• The framework for tourist housing, especially in smaller islands, creates conditions for complete destruction of the landscape and the ecosystems.
  • The recent amendment which forbids the use of 95% of the funds collected by the “Green Fund” for the purposes that it was created for. The aims of the Green Fund (unfeasible henceforth due to lack of resources) concern the compensation of repercussions from the maintenance of illegal interventions that overload the natural and built-up environment.

A fundamental priority of Ecologists Greens is TO SIMULTANEOUSLY INVEST IN the EXIT FROM all THREE aspects of the CRISIS: the economic, the social and the environmental.

We focus on three basic priorities in parallel with the efforts for fiscal viability and the fight against corruption and tax evasion:

  • Sustainable revitalisation of the countryside, with emphasis in the production of biological agricultural goods, and resurgence of the local and regional level economy, including the abandoned mountainous and disadvantaged areas.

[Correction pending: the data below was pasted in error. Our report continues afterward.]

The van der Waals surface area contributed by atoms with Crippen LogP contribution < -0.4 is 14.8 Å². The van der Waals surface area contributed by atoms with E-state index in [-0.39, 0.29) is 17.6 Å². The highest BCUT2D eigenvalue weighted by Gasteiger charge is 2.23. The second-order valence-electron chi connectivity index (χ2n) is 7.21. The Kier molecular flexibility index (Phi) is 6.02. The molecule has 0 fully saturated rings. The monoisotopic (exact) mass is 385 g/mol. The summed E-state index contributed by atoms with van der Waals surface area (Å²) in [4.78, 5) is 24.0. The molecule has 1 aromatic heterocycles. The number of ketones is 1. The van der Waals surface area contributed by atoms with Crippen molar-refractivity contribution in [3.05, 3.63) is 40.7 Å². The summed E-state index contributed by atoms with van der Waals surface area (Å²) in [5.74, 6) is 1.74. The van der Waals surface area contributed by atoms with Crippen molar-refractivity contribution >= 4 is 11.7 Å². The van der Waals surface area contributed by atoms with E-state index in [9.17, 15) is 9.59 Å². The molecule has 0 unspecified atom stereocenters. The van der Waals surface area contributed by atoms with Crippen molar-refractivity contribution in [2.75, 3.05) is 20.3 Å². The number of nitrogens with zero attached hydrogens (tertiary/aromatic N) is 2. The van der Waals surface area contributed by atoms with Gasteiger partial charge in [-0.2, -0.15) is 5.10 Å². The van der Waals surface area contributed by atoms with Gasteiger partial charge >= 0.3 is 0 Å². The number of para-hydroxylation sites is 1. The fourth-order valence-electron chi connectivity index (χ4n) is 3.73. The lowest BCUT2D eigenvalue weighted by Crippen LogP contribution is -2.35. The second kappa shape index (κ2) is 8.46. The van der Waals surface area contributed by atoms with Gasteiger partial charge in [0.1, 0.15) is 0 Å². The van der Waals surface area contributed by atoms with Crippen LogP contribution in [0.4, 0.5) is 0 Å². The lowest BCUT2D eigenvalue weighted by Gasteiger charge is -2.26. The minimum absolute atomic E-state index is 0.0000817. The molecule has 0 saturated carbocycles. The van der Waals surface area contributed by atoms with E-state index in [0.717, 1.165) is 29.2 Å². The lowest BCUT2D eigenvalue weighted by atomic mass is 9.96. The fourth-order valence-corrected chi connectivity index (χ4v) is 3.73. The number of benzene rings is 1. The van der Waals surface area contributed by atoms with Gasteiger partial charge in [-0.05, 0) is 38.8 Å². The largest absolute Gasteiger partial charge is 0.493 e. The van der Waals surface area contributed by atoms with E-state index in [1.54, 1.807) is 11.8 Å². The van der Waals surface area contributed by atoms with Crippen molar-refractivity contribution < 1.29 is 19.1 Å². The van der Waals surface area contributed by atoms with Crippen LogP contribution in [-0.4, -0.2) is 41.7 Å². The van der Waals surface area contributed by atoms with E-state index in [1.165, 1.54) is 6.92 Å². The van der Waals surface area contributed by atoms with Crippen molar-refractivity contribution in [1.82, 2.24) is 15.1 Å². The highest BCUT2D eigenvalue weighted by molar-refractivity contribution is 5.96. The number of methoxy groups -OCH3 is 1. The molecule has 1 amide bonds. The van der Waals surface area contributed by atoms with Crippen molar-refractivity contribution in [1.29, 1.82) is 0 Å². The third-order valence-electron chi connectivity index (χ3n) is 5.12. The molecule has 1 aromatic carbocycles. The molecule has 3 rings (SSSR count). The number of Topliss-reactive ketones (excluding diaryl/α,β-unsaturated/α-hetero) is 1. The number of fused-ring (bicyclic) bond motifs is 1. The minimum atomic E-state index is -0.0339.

• Promotion and upgrade of collective goods and services as compensation for the loss of purchasing power of people, in order for quality of life to become again a right for everyone as a kind of “parallel social wage”.
  • Urgent turn in the energy sector to eliminate the dependence on oil and lignite, promotion of solutions alternative to car use, but also investments in energy saving and in renewable energy sources, drawn so that they offer additional incomes for the maximum possible number of households.

Specific policies having these priorities need to be developed and applied in order to   create funds and engage creative social forces:

  • A just tax reform, that will use the taxes as tools for encouragement or not of activities depending on their repercussions on the environment and the society.
  • Measures for transparency and fight against corruption and tax evasion should aim at the re-establishment of a sense of social justice.